Sir Michael Oswald Biography, Wiki
Sir Michael Oswald, GCVO was the National Hunt Racing Adviser to the Queen, has died. He served in the role since 2003. Before that, he was racing manager to Queen Elizabeth The Queen Mother from 1970 to 2002.
In the 2020 New Year Honours, Oswald was appointed Knight Grand Cross of the Royal Victorian Order (GCVO). He had previously been appointed KCVO in 1998, CVO in 1988, and LVO in 1979.
Sir Michael was born in Walton-on-Thames, Surrey, in 1934, and attended Eton before King’s College, Cambridge. In 1969, he was recruited as manager of the Royal Studs, which he would run for the next six years from Hampton Court.
He later moved to Sandringham estate in Norfolk and enjoyed a golden age for the Queen’s racing in the 1970s. Her top performers included Highclere, winner of the One Thousand Guineas, and the French Oaks, according to the Daily Mail.
It’s worth noting that Equestrian sports are one of the royal family’s undying passions. In fact, the Queen had learned to ride a horse when she was just three. “There was never a better and more knowledgeable owner to answer to,” Oswald once said of the Queen and her interest in the sport.
Having said that, Sir Michael Oswald’s passing is the second tragedy to hit the Queen after the loss of her husband of 73 years, Prince Philip, on April 9, at age 99. The loyal Duke of Edinburgh was laid to rest on Saturday in a scaled-down funeral in Windsor, with just 30 mourners allowed to attend due to the ongoing health crisis.
Sir Michael Oswald has died at the age of 86-years-old.
Wife & Children
He was married to Lady Angela Cecil CVO, the daughter of 6th Marquess of Exeter and former Woman of the Bedchamber to the Queen Mother.
Cause of Death
Queen Elizabeth II suffered yet another personal loss following the death of Sir Michael Oswald, former manager of the Royal Studs, who died at the age of 86. Oswald was known to advise the 94-year-old monarch, as well as the Queen Mother, and presided over their racing interests for nearly three decades, the Daily Mail reported.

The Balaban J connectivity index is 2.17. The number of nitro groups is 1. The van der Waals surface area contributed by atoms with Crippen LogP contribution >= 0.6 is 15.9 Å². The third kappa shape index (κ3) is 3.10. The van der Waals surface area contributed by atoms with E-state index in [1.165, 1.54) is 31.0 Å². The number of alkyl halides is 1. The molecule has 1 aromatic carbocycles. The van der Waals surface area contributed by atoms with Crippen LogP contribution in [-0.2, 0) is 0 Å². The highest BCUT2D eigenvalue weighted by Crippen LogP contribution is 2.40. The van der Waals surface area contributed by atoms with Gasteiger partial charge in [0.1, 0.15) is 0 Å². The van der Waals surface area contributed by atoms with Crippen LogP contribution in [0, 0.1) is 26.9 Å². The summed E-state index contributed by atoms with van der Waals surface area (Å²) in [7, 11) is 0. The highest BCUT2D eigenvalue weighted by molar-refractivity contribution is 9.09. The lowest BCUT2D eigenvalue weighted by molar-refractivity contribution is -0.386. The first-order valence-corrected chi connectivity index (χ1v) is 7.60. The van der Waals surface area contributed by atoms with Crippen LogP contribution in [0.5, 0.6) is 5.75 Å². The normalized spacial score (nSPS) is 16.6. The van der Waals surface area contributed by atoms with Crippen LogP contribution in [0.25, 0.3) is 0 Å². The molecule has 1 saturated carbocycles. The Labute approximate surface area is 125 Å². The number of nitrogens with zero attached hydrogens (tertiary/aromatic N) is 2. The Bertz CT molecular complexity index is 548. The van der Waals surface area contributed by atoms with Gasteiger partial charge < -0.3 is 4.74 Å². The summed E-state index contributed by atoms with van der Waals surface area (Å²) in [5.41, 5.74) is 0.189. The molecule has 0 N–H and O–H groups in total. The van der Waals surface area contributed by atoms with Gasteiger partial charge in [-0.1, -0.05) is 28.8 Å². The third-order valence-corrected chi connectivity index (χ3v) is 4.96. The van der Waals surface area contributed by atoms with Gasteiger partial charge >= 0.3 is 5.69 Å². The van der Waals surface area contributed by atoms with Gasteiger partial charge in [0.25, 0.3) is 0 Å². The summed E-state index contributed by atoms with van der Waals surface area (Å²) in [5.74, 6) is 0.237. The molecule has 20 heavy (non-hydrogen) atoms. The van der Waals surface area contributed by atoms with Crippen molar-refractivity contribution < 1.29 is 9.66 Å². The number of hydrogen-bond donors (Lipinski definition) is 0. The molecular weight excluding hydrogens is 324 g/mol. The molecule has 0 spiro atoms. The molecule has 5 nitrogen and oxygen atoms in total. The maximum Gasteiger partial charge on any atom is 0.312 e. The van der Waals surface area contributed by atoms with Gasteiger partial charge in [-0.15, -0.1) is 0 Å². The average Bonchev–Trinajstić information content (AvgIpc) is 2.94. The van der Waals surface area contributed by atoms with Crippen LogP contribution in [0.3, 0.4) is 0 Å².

According to The Times, Oswald succumbed to a longstanding illness on April 17, the same day the royal family said their final goodbyes to the Duke of Edinburgh at his funeral in Windsor. Oswald was often pictured by the Queen’s side at various races over the years. He was also present when the Duchess of Cambridge made her debut at Royal Ascot in 2016, where she was photographed chatting with the equestrian expert.
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Sir Michael’s widow, Lady Angela, who served as a lady-in-waiting to the Queen Mother for several years, paid tribute to her late husband. “He always said he had the most wonderful job anybody could ever have had and that for all his working life he was simply doing what he would have done had he been a rich man who didn’t have to work,” Angela told the Racing Post.
Oswald worked for the Queen Mother from 1970 until her demise in 2002 before accepting the role of the Queen’s racing advisor in 2003. He was appointed Knight Grand Cross of the Royal Victorian Order (GCVO) in the 2020 New Year Honours list.
Oswald would often tell stories about the Queen’s great sense of humor and their close friendship. One notable story was that of a horse she had in training called Harvest Song.
Oswald once recalled how he made his usual call to the Queen’s page, Barry Mitford, at 10 am one day to tell him that the horse was running in the 2:30 at Fontwell and that the event was being televised in case they wanted to watch it or record footage for her.
“Barry got rather excited at this, asking will it win and should he have a flutter,” Oswald recalled. “I told him under no circumstances should he waste any money on it: that I had more chance of winning the 100m at the Olympics.”
But Harvest Song, which reportedly started the race as a 50-1 rank outsider, went on to win the race by five and a half lengths. Oswald later phoned the Queen to ask if she’d watched the race.
“Oh yes, and may I say that Barry is standing next to me,” she replied. “If I was you, I would find some dark glasses and a good disguise next time to come anywhere near this place,” she quipped.